If you haven’t done your taxes yet, the April 30 deadline is closer than you think. Do you know what credits and deductions you can claim? Do you know which parent should claim childcare expenses? If you have a lot of questions about your taxes, you’re not alone. Last year, H&R Block Canada received more than 3,000 tax questions online. Cleo Hamel, a senior tax analyst with H&R Block Canada shares the most popular questions and the answers:
- When can I file my 2013 return? The Canada Revenue Agency began accepting returns electronically on February 10, 2014 when the NETFILE system opened. But wait until all your slips and receipts arrive before you file your return. The CRA will discover if you miss one.
- How much can I earn before I start paying tax? In 2013, you can earn at least $11,038 federally before you begin paying income tax.
- I am a homeowner. What can I claim on my taxes? Unlike the U.S., the tax benefit from owning a home comes when you sell. Every Canadian is allowed a capital gains exemption on their principal residence. But if you became a first-time homebuyer in 2013, you can claim the $5,000 Home Buyers’ Amount which translates into $750 in tax savings.
- Do I have to claim common-law if we keep our finances separate? Once you live together for 12 continuous months, you are considered common-law for tax purposes and you need to report it correctly on your tax return. It does not matter how you structure your finances.
- I worked on contract this summer. How do I report the income? For tax purposes, you are considered self-employed so you will need to complete a T2125 Form as part of your personal tax return. You will be able to report your business income as well as reasonable expenses you incurred to earn your income. Remember, you have to pay both the employer and employee portions of the Canada Pension Plan (CPP). However, you can claim a non-refundable tax credit for the employee portion and a deduction for the employer portion.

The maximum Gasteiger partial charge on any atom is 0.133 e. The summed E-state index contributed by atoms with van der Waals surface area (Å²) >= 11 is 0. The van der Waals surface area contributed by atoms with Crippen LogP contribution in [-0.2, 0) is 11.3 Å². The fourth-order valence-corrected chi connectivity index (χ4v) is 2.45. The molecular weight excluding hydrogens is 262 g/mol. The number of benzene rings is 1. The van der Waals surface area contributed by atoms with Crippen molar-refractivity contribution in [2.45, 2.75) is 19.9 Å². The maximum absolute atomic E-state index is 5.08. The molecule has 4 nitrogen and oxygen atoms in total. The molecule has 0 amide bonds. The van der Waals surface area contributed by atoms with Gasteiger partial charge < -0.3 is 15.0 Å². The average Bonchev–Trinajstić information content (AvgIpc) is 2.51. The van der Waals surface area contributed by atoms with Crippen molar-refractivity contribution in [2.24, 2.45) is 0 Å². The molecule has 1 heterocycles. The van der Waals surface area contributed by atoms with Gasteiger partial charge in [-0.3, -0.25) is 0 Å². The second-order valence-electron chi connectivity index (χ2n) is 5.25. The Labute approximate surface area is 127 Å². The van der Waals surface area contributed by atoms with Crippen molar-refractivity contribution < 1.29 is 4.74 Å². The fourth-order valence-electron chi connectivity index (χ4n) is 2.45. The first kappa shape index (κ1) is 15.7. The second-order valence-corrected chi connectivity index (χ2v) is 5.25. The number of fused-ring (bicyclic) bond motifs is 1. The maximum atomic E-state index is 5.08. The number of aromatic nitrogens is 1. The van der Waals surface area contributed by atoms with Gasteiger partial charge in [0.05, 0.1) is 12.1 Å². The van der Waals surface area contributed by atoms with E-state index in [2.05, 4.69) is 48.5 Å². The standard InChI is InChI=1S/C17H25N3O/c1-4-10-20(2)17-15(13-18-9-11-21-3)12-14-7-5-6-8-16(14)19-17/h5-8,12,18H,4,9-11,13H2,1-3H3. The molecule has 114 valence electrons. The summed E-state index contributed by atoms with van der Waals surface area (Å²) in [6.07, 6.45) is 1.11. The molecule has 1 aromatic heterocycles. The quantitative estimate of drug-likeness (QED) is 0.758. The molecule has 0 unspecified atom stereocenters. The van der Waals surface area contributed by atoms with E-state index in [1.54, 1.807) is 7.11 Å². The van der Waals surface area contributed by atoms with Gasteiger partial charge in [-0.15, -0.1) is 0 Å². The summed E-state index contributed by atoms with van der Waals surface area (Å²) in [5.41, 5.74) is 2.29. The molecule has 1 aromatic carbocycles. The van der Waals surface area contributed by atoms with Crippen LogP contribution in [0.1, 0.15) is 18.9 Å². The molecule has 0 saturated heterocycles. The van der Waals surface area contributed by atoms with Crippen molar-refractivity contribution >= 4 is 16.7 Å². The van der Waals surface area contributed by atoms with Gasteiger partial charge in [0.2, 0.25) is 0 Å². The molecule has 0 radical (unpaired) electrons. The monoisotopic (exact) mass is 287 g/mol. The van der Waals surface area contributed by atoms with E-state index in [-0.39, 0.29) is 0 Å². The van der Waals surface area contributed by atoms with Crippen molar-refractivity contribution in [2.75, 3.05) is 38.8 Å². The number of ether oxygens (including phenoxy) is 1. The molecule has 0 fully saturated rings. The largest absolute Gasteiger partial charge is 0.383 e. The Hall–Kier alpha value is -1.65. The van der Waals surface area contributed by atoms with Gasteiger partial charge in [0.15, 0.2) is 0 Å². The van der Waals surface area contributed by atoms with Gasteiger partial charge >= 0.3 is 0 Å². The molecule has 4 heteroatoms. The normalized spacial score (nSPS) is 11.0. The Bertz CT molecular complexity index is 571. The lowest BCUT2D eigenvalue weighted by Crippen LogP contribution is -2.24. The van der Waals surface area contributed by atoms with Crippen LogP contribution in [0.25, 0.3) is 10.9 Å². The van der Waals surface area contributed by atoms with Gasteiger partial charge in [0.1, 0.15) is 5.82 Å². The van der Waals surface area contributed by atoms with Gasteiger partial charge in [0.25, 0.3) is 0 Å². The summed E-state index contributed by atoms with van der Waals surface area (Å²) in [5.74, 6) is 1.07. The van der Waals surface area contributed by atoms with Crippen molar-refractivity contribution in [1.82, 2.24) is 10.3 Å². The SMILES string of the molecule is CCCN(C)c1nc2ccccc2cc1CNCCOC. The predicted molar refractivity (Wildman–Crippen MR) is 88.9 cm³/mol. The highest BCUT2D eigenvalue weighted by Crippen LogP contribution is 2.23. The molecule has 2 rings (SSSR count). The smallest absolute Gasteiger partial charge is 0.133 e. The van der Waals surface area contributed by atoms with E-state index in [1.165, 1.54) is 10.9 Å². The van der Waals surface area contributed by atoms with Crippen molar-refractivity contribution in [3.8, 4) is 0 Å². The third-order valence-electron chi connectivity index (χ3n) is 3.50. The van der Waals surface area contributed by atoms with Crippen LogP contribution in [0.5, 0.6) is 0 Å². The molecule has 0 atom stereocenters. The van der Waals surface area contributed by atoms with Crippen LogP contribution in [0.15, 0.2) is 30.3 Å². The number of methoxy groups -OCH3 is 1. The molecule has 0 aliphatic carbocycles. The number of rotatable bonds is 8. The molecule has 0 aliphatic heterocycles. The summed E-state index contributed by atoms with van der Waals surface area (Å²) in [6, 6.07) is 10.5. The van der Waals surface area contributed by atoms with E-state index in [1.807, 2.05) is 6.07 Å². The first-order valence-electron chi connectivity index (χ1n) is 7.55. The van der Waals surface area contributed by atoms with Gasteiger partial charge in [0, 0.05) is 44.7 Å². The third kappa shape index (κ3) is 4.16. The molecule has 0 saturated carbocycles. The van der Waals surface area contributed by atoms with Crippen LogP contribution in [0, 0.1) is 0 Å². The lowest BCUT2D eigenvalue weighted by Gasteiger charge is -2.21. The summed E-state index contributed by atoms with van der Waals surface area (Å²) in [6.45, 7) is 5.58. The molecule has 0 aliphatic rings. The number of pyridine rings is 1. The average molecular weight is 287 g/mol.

- I started university in the fall. How much will my refund be? In order to receive a tax refund, you have to have paid income tax during the year. If you didn’t work during the year, your tuition credits cannot create a refund on their own. However, you can carry the credits forward to use in future years when you are earning more income.
- My father gave me $6,000 to help with bills. Do I need to report it on my tax return? Gifts are not taxable and do not need to be reported on your tax return. However, if you deposit the gift into a savings account or investment, the income earned by the money would be reported on your tax return.
- How do I claim stock that has lost its value? Unless you have sold the stock and realized the loss or the stock is no longer listed, you cannot claim a stock value drop. If you have sold your stock, you need to report your capital loss on a Schedule 3. Capital losses can only be used to reduce capital gains.
- I was born in the U.S. but I became a Canadian citizen 20 years ago. Do I need to file a U.S. tax return? Unless you went to a U.S. embassy and officially renounced your citizenship, you are considered a dual citizen no matter how long you have lived outside of the U.S. If you are a U.S. citizen, the IRS expects you to file a Form 1040 and FBAR every year if you meet the requirements.
- If I moved from Ontario to Alberta in December, can I still file an Ontario return? Your province of residence is determined on December 31 of the tax year. So if you were living in Alberta at the end of the year, you need to file a return for that province.
If you have additional questions, H&R Block tax professionals are happy to answer questions for free. Or you can ask a question online at http://taxtalk.hrblock.ca/ask-us-a-question. Visit www.hrblock.ca to try H&R Block Canada’s new Tax Software which will guide you through step-by-step tips to identify every possible deduction or credit, calculates your return as you go, and ensures you get your maximum refund. If you would rather consult a tax professional, drop by the H&R Block office in your neighbourhood. A tax professional can review your previous year’s return for free.